On Feedback

Feedback on Student Writing

This week was a thorough and insightful consideration on Feedback for Writing inspired by Bean & Sommers.  We spoke about the shifting perspective involved in being a student and receiving a paper back, verses being a teacher who faces a voluminous stack of papers to evaluate.  Somewhere in between these two experiences lies a real need to develop an effective practice – which honors both the developing writer, while still keeping in mind the reality of a teacher’s time constraints.  We spoke about the dynamic of care, and how hard it is to give care in professional contexts (teaching) if one is not receiving care, and how little evidence there is of an education system that is careful (i.e. care-full).  Although we began by thinking about the student perspective, your blogs were effective in alluding to the looming backdrop of the real constraints that teachers face in terms of meeting specific assessments, standardized tests, and district administrative expectations.  From the beginning, our bridge from writing theory to real life (on-the-ground) practice reveals significant conundrums.

Bean articulates how easy it is, as a teacher, to forget that there is a person behind each essay that is being read (sometimes ripped apart for errors) and graded. It’s also easy to forget that strong feeling of vulnerability which accompanies allowing someone to read your work—especially if that person is in a position to judge you.  We considered how much room there is for misunderstanding and misinterpretation between the writer and the writing instructor during feedback.  Bean advises teachers to be more mindful of the comments that they write on students’ papers because the worst comments can insult and even dehumanize a student. Meanwhile, Nancy Sommers points out that there is an overall lack of understanding of what definitively constitutes productive/helpful commentary on writing.  That said, she does emphasize that to situate the writer as a reader (of their own work) is a metacognitive stance that can help the developing writer. Sommers research points towards a reality – that students see feedback as a pathway to improving their grades first and foremost.  She laments that students often make corrections that they perceive “the teacher wants” in order to get the better grade.  But this, in and of itself, does not insure the evolution and growth of the writer.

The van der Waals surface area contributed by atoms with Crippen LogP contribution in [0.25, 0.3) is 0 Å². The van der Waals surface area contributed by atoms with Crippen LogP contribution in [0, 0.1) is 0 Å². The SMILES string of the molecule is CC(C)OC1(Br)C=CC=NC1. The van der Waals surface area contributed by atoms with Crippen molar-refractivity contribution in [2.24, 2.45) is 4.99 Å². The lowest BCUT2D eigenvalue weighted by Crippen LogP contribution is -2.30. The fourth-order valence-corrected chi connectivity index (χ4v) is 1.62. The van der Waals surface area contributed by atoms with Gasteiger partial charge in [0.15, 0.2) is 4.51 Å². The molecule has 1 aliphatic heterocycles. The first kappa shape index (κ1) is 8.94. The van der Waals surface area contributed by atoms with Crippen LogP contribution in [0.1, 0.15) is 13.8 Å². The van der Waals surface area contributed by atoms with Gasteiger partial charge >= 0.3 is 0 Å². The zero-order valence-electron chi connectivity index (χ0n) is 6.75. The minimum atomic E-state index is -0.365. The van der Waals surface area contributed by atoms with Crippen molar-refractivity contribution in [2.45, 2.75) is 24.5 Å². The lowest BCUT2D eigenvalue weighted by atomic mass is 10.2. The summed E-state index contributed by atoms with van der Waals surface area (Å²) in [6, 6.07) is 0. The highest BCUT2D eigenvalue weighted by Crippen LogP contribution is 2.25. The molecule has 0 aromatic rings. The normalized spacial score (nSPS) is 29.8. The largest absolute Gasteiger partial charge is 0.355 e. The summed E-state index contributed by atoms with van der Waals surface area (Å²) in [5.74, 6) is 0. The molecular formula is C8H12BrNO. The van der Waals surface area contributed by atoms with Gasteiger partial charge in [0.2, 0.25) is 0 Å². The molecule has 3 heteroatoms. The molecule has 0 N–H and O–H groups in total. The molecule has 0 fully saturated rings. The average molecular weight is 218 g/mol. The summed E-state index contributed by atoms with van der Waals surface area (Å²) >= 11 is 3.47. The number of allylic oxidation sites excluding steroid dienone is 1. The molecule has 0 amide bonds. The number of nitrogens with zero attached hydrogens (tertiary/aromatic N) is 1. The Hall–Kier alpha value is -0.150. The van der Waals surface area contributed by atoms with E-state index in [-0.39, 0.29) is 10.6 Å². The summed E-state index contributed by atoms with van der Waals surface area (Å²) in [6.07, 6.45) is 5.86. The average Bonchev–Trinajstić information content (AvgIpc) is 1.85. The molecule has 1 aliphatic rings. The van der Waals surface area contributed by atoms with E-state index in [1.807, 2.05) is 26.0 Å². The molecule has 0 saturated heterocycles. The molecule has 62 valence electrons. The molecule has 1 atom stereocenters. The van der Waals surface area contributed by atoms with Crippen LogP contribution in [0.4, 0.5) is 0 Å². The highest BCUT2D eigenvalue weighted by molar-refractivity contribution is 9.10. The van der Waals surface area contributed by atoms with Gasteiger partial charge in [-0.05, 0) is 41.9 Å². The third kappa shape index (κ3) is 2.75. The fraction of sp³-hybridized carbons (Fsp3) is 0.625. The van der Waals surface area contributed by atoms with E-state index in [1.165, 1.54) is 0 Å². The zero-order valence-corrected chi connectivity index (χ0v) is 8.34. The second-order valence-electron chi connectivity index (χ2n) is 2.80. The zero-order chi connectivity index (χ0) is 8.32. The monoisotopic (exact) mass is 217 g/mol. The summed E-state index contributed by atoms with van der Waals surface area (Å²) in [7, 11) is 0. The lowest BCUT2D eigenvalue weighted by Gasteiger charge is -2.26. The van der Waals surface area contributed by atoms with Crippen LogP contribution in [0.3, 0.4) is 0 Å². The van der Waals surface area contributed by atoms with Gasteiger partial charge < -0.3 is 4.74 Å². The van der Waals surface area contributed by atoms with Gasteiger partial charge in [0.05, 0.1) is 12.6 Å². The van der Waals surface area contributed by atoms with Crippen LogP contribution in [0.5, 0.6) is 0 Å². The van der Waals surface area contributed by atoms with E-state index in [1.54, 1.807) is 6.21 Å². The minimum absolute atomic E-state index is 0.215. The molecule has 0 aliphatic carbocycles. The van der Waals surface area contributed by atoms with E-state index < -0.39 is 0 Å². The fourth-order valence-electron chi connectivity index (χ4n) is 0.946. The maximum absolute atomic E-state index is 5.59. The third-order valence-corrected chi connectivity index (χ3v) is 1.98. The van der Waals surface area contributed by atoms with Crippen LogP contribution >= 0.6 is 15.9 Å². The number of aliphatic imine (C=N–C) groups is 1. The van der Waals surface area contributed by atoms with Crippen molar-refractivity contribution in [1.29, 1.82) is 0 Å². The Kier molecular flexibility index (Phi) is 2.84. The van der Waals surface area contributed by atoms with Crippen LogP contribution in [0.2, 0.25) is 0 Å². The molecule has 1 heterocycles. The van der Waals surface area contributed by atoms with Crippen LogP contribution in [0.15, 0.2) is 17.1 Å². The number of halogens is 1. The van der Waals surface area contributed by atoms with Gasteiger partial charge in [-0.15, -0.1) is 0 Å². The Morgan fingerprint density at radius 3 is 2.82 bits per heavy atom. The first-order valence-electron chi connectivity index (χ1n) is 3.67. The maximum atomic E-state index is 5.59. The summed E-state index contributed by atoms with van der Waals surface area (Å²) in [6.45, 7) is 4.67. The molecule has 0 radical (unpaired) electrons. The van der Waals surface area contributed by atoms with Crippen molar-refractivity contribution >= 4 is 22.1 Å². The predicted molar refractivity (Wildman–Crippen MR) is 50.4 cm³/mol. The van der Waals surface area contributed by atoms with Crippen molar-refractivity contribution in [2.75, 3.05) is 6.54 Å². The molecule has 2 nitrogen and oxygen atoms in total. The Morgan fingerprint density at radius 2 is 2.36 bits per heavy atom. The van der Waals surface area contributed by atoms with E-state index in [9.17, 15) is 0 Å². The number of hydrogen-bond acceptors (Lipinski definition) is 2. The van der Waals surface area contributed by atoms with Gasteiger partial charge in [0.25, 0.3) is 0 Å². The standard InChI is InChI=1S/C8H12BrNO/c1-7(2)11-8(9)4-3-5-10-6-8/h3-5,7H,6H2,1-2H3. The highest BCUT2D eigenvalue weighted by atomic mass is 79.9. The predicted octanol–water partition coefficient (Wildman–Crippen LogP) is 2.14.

Our class slides:

Thanks Valerie for a lively discussion on the nature of feedback overall.  It is critical to apprehend the foundational vulnerability that lies at the heart of learning how to write.  And I also think it is important for all of us to tap into our own memories of teacher feedback in order to gain that empathetic perspective.  The key consideration that emerged was the subtle issue of power that informs teaching and learning contexts.  When one has a position of authority/power, it is important to recognize the significant responsibility in that position.  Unfortunately in the haste to do one’s job as teacher, sometimes these truths are forgotten or disregarded.  

But the responsibility that comes with authority should remain front and center in order to maintain a mindful approach to designing an effective learning environment.  This is a lot for a teacher to navigate (when there is little supporting them in terms of systemic expectation).  By reviewing these articles carefully, it seems the challenge in responding to student writing becomes more nuanced and complex, and yet, there isn’t a crystal clear pathway to ensure an overall improved strategy.  As we continue to bridge theory to practice together, let us attempt to identify some ways to encourage and foster writing in education (and society).

Your “to-do” list:


Blog #4 Due before 10/9 – Reflection on Fran’s above reading selections

See you next week in our seminar room (CAS 308).

Ps. Here is Valerie’s blog post with the content from her presentation last night (since there was a technical snafu with the syndication): https://vallenontheoryandpractice.wordpress.com/2023/10/02/feeback/

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